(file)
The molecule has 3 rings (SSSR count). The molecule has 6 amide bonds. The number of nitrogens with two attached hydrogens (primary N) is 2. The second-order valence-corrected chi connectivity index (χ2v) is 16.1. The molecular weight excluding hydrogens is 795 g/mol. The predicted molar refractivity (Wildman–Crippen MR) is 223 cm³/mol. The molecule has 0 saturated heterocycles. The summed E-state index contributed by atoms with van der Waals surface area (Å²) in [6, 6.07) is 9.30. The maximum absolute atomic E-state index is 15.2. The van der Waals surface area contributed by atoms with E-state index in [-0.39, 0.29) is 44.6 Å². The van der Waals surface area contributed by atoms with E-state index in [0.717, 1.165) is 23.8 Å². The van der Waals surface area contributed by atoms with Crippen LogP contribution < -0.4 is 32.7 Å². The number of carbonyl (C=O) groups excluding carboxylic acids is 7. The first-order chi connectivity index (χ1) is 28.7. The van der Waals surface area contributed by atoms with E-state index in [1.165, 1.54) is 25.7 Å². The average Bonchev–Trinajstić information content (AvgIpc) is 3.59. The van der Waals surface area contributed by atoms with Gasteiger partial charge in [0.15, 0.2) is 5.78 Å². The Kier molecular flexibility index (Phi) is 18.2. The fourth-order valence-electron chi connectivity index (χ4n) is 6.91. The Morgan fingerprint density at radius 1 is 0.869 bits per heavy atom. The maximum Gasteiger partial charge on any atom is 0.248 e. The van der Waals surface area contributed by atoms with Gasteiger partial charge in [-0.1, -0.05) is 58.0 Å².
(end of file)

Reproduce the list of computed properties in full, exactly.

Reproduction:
The molecule has 3 rings (SSSR count). The molecule has 6 amide bonds. The number of nitrogens with two attached hydrogens (primary N) is 2. The second-order valence-corrected chi connectivity index (χ2v) is 16.1. The molecular weight excluding hydrogens is 795 g/mol. The predicted molar refractivity (Wildman–Crippen MR) is 223 cm³/mol. The molecule has 0 saturated heterocycles. The summed E-state index contributed by atoms with van der Waals surface area (Å²) in [6, 6.07) is 9.30. The maximum absolute atomic E-state index is 15.2. The van der Waals surface area contributed by atoms with E-state index in [-0.39, 0.29) is 44.6 Å². The van der Waals surface area contributed by atoms with E-state index in [0.717, 1.165) is 23.8 Å². The van der Waals surface area contributed by atoms with Crippen LogP contribution < -0.4 is 32.7 Å². The number of carbonyl (C=O) groups excluding carboxylic acids is 7. The first-order chi connectivity index (χ1) is 28.7. The van der Waals surface area contributed by atoms with E-state index in [1.165, 1.54) is 25.7 Å². The average Bonchev–Trinajstić information content (AvgIpc) is 3.59. The van der Waals surface area contributed by atoms with Gasteiger partial charge in [0.15, 0.2) is 5.78 Å². The Kier molecular flexibility index (Phi) is 18.2. The fourth-order valence-electron chi connectivity index (χ4n) is 6.91. The Morgan fingerprint density at radius 1 is 0.869 bits per heavy atom. The maximum Gasteiger partial charge on any atom is 0.248 e. The van der Waals surface area contributed by atoms with Gasteiger partial charge in [-0.1, -0.05) is 58.0 Å².